Today is the 3rd Annual Community Manager Appreciation day. Originally founded back in 2010 by Jeremiah Owyang, the 4th Monday of January has since become a day to both thank Community Managers and to enjoy some great community-themed content.

Community Managers are, on the whole, good people. They are slow to anger, and quick to give second (and tenth) chances. They cheer-lead awesome folks and great ideas, while quietly, but firmly, discouraging bad behavior. They're passionate about their product, protective of their site and fervently supportive of their community. And, despite working long and varied hours, they still will tell you that they have the coolest job in the world. Keep reading to hear my decidedly biased view of community managers, colored by my almost 16 years of managing communities.

Role Definition

What defines a community manager is up in the air, with some calling a purely social media role a community position and other balking if forums, blogs or some other more distinctly siloed community is not a part of the job description. I tend to fall somewhere in the middle in my own definition, drawing the line on a case by case basis, rather than pushing all folks who report to marketing out of our happy little group.

By my definition, the role is a healthy mix of support and marketing. It's letting folks know what is going on in your community while also listening to understand what they want from your community as well. Some community managers may be 90% support, but they'll also do some messaging that promotes their brand's message or upcoming sales/events. Others will spend most of their day promoting, but will also arrange meetups, host a Google Hangout, attend a Twitter chat and write a few blog posts spotlighting interesting community generated content.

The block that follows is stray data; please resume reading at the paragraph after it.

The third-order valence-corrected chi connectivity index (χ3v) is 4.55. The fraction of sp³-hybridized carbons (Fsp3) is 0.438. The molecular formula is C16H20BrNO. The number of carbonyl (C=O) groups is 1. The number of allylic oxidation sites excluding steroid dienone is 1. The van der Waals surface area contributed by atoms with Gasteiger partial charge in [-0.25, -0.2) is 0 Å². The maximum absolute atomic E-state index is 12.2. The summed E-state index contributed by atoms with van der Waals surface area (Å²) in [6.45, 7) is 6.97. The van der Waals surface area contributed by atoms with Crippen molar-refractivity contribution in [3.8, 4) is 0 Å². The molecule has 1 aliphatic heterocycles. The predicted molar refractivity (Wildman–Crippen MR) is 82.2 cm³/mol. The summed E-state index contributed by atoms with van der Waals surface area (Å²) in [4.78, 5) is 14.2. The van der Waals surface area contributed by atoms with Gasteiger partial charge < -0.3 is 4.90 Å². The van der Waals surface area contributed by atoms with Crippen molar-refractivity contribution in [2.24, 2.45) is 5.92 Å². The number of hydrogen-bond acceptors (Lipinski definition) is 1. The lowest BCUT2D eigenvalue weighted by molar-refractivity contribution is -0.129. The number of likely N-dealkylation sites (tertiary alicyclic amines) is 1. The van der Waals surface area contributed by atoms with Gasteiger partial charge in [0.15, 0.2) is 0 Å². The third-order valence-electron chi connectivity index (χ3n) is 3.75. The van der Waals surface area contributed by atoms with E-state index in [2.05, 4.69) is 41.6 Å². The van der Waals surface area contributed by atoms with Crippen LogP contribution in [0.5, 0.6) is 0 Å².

Characteristics of a Community Manager

  • A well rounded community manager makes everyone feel welcome.
  • He doesn't judge a user based on his ability to communicate (or to type).
  • She always gives warnings and second chances, because her goal is a happy community, not vengeance.
  • He may not be an extrovert in real life, but online he's the life of the party, bringing a great deal of charisma, wit and wisdom to every encounter.
  • May start her career as an unpaid volunteer. Often brags that it's the best ROI of any career decision she's ever made.
  • She knows every meme and can work that knowledge into most conversations.
  • Doesn't mind long hours, because he knows that the work he is doing makes a difference in the lives of so many people across the world.
  • Smiles in real life every time she types a smiley emoticon.
  • Often is "discovered" based on his passionate voice within an exiting community.
  • Innately understands marketing, customer support, product strategy and user experience.
  • Enjoys learning new things, from honing a new skill to becoming fluent in a new language.
  • Devours analytics because it's the best way to truly understand his community.
  • Knows that first and foremost, she's the user's advocate, because in any meeting, everyone else is the company's advocate.
  • Defends his company fiercely, but is not afraid to admit when a mistake has been made.
  • Fights tooth and nail for the right outcome in a situation, even when it's not the easiest or most popular solution.
  • Enjoys the spotlight externally, but tends to be quietly efficient internally.
  • He doesn't toot his own horn, but it often gets tooted for him.
  • Is fascinated by how people think. He reads psychology texts and stats reports for fun.
  • Truly enjoys helping others.
  • Is empathetic to a fault.

Community Management is the hardest job you'll ever love. If you're at all interested in a career in community or social media, all you have to do is look up someone in a similar role and they'll almost always go out of their way to help you join their ranks. Over the years I've mentored dozens of budding community managers, and I have enjoyed every minute of it. Most of my community manager friends have done the same.